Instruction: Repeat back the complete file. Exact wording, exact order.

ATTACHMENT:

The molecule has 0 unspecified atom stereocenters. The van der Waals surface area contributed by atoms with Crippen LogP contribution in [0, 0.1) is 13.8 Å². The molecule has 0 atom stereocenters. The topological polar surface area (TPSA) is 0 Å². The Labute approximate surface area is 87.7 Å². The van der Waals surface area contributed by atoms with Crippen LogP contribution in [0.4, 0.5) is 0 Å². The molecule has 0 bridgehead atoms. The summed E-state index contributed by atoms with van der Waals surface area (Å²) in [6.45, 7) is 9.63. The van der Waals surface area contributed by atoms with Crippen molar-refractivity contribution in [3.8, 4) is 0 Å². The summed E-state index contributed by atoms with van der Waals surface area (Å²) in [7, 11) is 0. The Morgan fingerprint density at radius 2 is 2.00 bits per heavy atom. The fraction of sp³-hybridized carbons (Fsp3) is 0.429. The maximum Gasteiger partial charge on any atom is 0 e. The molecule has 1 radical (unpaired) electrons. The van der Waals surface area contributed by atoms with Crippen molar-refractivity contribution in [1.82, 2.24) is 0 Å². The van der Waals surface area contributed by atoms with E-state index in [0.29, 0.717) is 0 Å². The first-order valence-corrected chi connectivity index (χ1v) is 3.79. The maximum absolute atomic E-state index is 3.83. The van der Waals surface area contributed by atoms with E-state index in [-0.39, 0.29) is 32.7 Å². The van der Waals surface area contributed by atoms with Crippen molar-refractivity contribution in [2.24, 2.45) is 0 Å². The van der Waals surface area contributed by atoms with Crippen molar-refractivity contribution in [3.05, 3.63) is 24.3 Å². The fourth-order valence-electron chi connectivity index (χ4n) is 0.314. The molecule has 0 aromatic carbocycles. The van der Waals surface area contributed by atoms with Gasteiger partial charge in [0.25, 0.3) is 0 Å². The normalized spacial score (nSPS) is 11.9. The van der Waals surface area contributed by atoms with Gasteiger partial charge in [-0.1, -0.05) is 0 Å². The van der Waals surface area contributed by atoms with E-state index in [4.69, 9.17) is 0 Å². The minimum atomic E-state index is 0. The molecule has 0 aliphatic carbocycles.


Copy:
The molecule has 0 unspecified atom stereocenters. The van der Waals surface area contributed by atoms with Crippen LogP contribution in [0, 0.1) is 13.8 Å². The molecule has 0 atom stereocenters. The topological polar surface area (TPSA) is 0 Å². The Labute approximate surface area is 87.7 Å². The van der Waals surface area contributed by atoms with Crippen LogP contribution in [0.4, 0.5) is 0 Å². The molecule has 0 bridgehead atoms. The summed E-state index contributed by atoms with van der Waals surface area (Å²) in [6.45, 7) is 9.63. The van der Waals surface area contributed by atoms with Crippen molar-refractivity contribution in [3.8, 4) is 0 Å². The summed E-state index contributed by atoms with van der Waals surface area (Å²) in [7, 11) is 0. The Morgan fingerprint density at radius 2 is 2.00 bits per heavy atom. The fraction of sp³-hybridized carbons (Fsp3) is 0.429. The maximum Gasteiger partial charge on any atom is 0 e. The molecule has 1 radical (unpaired) electrons. The van der Waals surface area contributed by atoms with Crippen molar-refractivity contribution in [1.82, 2.24) is 0 Å². The van der Waals surface area contributed by atoms with E-state index in [0.29, 0.717) is 0 Å². The first-order valence-corrected chi connectivity index (χ1v) is 3.79. The maximum absolute atomic E-state index is 3.83. The van der Waals surface area contributed by atoms with E-state index in [-0.39, 0.29) is 32.7 Å². The van der Waals surface area contributed by atoms with Crippen molar-refractivity contribution in [2.24, 2.45) is 0 Å². The van der Waals surface area contributed by atoms with Crippen molar-refractivity contribution in [3.05, 3.63) is 24.3 Å². The fourth-order valence-electron chi connectivity index (χ4n) is 0.314. The molecule has 0 aromatic carbocycles. The van der Waals surface area contributed by atoms with Gasteiger partial charge in [0.25, 0.3) is 0 Å². The normalized spacial score (nSPS) is 11.9. The van der Waals surface area contributed by atoms with Gasteiger partial charge in [-0.1, -0.05) is 0 Å². The van der Waals surface area contributed by atoms with E-state index in [4.69, 9.17) is 0 Å². The minimum atomic E-state index is 0. The molecule has 0 aliphatic carbocycles.